It evolved into this shooter-hybrid brawler. We’ve been describing it as a cross between Smash Bros and Quake. That’s where we ended up, our key inspirations. But the other part of it — being in high school, being about this kid’s life — what I love about that is, even though it’s very much a mechanics-heavy game and very much a multiplayer game, observant players will find, whether you’re talking about just little hints around the classroom, or the various characters that start to show up—something begins to make its way into the doodles.

You have the girl here that he’s clearly into. As you explore the notebook, explore the skybox — I’ll show you some of the stuff.


GB: He’s doodling a game design?

Jaffe: He’s just drawing stuff. He’s not thinking about games. He’s just drawing characters. If you explore enough — this comes from the time my kids were playing a lot of Minecraft. I don’t know how familiar you are with the fiction of this character named Hero Brian. Steve is the main mascot of Minecraft. That’s the guy you see in the press art and all that. There was kind of an evil dark version that a lot of gamers who are into Minecraft would call Hero Brian. He was supposed to appear in the Minecraft landscape and follow you, and if he looked at you you’d die.

It was total urban video game legend. At the time, the Mojang guys were like, “No, that doesn’t exist.” But I loved that on YouTube — my kids would obsessively search for these videos of storytelling and world-building that wasn’t an elaborate cutscene, but it was just things you’d see off in the distance, in the background. A lot of that philosophy found its way into Drawn to Death. My hope is that people play the game, love the game, and in loving it start to explore a bit. It’s certainly not meant to be something you come to like Last of Us and it tells you a story. But story is all over Drawn to Death. You wouldn’t know it. It’s just a question of where you look.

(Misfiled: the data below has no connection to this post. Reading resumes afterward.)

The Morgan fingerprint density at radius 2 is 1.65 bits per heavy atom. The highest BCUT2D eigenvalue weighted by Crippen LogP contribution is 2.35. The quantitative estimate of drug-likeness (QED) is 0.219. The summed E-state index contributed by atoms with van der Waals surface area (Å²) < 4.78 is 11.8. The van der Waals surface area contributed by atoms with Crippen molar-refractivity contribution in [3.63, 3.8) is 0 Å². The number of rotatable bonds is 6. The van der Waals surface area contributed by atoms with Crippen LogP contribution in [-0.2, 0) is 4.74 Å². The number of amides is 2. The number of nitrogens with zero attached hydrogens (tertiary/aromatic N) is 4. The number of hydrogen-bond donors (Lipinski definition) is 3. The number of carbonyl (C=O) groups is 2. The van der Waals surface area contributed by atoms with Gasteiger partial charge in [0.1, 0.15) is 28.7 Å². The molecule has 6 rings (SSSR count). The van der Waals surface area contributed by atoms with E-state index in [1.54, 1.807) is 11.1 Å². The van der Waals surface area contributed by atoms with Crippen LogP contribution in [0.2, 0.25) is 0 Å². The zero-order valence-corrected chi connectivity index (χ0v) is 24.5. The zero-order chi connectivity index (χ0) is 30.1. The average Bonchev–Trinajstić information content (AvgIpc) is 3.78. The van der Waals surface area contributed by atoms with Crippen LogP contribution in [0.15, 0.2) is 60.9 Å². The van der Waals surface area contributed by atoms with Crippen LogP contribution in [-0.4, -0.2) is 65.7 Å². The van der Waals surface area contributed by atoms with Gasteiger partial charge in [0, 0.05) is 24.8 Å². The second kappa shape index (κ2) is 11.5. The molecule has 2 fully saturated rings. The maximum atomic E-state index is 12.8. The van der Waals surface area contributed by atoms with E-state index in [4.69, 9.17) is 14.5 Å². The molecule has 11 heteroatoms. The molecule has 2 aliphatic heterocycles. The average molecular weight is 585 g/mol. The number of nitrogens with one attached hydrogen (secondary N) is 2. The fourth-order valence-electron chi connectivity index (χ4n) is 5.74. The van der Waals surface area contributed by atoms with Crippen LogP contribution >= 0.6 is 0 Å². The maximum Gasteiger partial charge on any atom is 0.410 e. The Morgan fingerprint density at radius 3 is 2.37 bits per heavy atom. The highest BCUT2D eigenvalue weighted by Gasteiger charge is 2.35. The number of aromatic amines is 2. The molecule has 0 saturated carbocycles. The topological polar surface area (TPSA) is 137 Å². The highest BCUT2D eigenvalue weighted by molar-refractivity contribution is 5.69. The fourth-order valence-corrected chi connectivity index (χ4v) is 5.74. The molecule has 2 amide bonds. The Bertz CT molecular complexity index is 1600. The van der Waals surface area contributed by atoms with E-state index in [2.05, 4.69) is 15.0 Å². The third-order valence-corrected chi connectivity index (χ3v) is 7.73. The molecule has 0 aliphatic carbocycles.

For example, if you go into the stat screen and start to look at characters, all of the characters he’s drawn, there are cell phone communications between the kid and that girl at the beginning of the class. He’s explaining the impetus or the inspiration behind each of these characters. This character Alan is based on his stepdad, who he can’t stand, who runs a chain of Magic Mouse Burgers and Fun restaurants.